The pilgrims kept coming. We floated and watched them. They walked and watched us. The fascination was mutual. Dark eyes inquired from behind swathes of sari and Indian translations of “Yew!” (I presume?) lept from beneath black, bushy moustaches as the sun began its descent, saturating the smoke and smog of the Indian subcontinent with a spectrum of sunset hues.
A towering Gothic cathedral in the heart of the village, the remnant of Portuguese missionaries, stood starkly in silhouette. The church, St. Stephens, was the first built by a Saint for another Saint. Saint Francis Xavier landed in Tamil Nadu by shipwreck in the stormy seas of 1548 (one of three nearly fatal shipwrecks in his life).
He was a world-traveling Catholic missionary, inspired by the query of one of his contemporaries, Ignatius of Loylola: “What will it profit a man to gain the whole world, and lose his own soul?”
So Francis Xavier set a’ sail and is largely responsible for spreading and maintaining the influence of Catholicism in India, as well as Borneo, Japan and Indonesia.
The people St. Francis converted were a caste known as Paravars, coastal folk renowned for their pearl fisheries, boat building and sea faring. Their kattumarm, meaning “tied tree” in Tamil (the origin of the word catamaran), design appears very similar to the skillfully built crafts of Polynesia, but seems to have developed independently.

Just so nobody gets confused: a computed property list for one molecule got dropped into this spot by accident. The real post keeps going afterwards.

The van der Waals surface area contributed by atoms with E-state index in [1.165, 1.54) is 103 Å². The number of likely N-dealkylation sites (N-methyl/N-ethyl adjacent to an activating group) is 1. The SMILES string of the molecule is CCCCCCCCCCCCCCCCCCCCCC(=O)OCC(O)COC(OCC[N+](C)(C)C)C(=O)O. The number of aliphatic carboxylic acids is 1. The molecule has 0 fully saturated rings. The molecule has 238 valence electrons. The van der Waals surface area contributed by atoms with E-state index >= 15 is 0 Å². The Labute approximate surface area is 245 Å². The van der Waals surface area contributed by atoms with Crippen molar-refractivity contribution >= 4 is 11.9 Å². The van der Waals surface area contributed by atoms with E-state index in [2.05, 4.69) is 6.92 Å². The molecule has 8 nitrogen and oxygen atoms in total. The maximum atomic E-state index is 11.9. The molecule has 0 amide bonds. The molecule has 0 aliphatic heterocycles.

If the Paravars, like Polynesians, developed multi-hulled seafaring vessels, might they have also played amongst the swell and surf? Did missionary invasion also sever them from their hedonistic ocean play, just as Christian missionary invasion nearly extinguished Hawaiian ocean culture?
I got into the habit of asking south Indians about their impressions of the ocean. Did they like it? Did they swim in it?
A beautifully wrinkled 80-year-old Indian woman curled the edges of her mouth down and said bluntly that the ocean was evil. A place of demons. I asked her why, to which she replied, with furrowed brow, “You do not ask Mama why you call her mama. She just is. You do not question it.”
This pervasive tradition of fear about the ocean in India was common. Despite the searing heat, it’s quite rare to see Indians swimming or cooling off in the water.
It’s merely speculation, but could the near death experience of a dogmatic Saint-to-be have tainted the once thriving relationship that the Paravars, skilled waterpeople, once had with the sea?
With more than 7,500 kilometers of coastline, India presents the potential for waves to suit all manner of boards and ability levels. Here, Lauren Hill slides across a gently peeling longboard-friendly right-hander. Photo: Knutson